At one point between 6 and 7 p.m. Sky TV were almost asking basically “Why are you still watching this?” with their repeated advertising of T20 Blast cricket on the other channel as England hobbled along. Think this might be the first & last women’s Test they broadcast, unfortunately. Paul Allott in particular sounding a bit disinterested.

    It’s a shame, because we do have a close-ish series with plenty of intrigue and lots of positives like the attendance and media interest as well.

    Another prediction: Weather permitting, by the end of tomorrow the Test could be all but over, and so the Ashes. Slow batting doesn’t augur well for T20. Maybe this Australian team really are just too good not to win the Ashes back. I suspect the ECB will be telling themselves that, anyway.

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  2. Anyone familiar with women’s Test cricket must have done a double-take when they heard it was being televised. At an average of 2 runs per over scoring rate it really was a risk and, sorry, but the first 2 days have done little to draw in the viewers (especially the mind-numbing approach taken by England’s batting).

    Lottie’s spin (because much of what she says is rhetoric) about a positive approach is an insult to the intelligence of those that follow the game. Words (especially the vanilla ECB controlled blurb) are cheap. Perhaps someone with a media pass and access to a press conference might ask her to elaborate on how England have shown a positive approach in this match.

    The 2 points above pale into insignificance compared to flack that should to aimed at the selectors.

    1. Select Wilson instead of Jones in the squad ….. in order to carry the drinks. What the heck is the point of bringing someone into the squad to carry drinks ? This move is even more bonkers when it was known that Lottie would bat No4, therefore Winfield would have to open, therefore where the heck was Wilson going to be fitted in ?

    2. Announce the Test squad just before the 3 day Academy v Australia match (a match in which the player just dropped scores a 155*). Brilliant timing.

    3. Drop the one player who has scored a 100 this season in a multi-day red ball match (trial at Loughborough) …… now 2 centuries of course.

    4. Bat Taylor at No 3 – despite a poor Test record (by her standards) and despite having spent 100 overs as a keeper. Not only could Jones have taken on some of the keeping (perhaps towards the end of the innings but she could have batted at No3 and allowed Taylor to come in at No6).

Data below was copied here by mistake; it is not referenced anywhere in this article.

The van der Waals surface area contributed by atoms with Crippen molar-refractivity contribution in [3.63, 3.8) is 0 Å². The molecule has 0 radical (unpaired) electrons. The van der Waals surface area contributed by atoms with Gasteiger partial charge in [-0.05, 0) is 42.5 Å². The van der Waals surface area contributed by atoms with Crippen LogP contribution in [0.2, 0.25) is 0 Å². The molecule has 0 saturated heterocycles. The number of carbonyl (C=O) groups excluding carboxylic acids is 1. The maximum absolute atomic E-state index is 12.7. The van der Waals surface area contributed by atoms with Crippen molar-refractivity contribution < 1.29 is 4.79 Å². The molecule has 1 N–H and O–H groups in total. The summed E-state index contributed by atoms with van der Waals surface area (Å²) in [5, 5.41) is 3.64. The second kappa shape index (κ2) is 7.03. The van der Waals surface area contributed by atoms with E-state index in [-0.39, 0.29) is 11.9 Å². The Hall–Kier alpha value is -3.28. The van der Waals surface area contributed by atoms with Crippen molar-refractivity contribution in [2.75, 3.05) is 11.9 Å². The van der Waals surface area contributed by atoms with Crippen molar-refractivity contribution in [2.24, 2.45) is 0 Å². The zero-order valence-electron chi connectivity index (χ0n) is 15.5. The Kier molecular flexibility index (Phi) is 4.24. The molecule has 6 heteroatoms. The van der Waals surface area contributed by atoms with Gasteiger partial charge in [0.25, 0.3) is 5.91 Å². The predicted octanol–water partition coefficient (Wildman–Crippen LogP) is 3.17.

Whether or not Amy Jones would have made any difference isn’t the point. The point is a completely chaotic selection process – but we all have the solace of knowing that England have real strength in depth (according to Ms Connor) ……. a depth really beautifully illustrated by Wilson getting no further than the drinks cabinet.

    Even if we win this Test (and we still can), someone needs to get a serious grip on the whole setup because the cracks have been there for some time and no one seems to know how to fill them.

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  3. I don’t expect a renaissance akin to the men either because there is not enough test cricket, But when all is said and done the Aussies are moving on the game to a new level that England have to aspire too in all formats (but mainly using T20 / ODI skills). Today England only seemed to have a plan A to survive not counter attack and thrive. Some of these players have been part of the system for so long and have not evolved. Is this showing their limitations or of the academy system?

    Not making excuses for them but any chance England had of grafting their way closer to parity was scuppered by the umpires, who also obviously felt the pressure. One of the LBW decisions was marginal at best the other was worthy of a Sunday game of cricket on a recreation ground! Why have a 3rd Umpire without the systems to help the men in the middle.

    Just look at the women’s football there are flicks and tricks on show and some genuine stars have come to the fore. The WSL will bring a different sort of pressure for the England squad and academy players to step up and warrant the investment of third parties in addition to the ECB money and TV coverage.

    Kent CCC hosted an excellent event though and the wicket seems to offer something for bat and ball.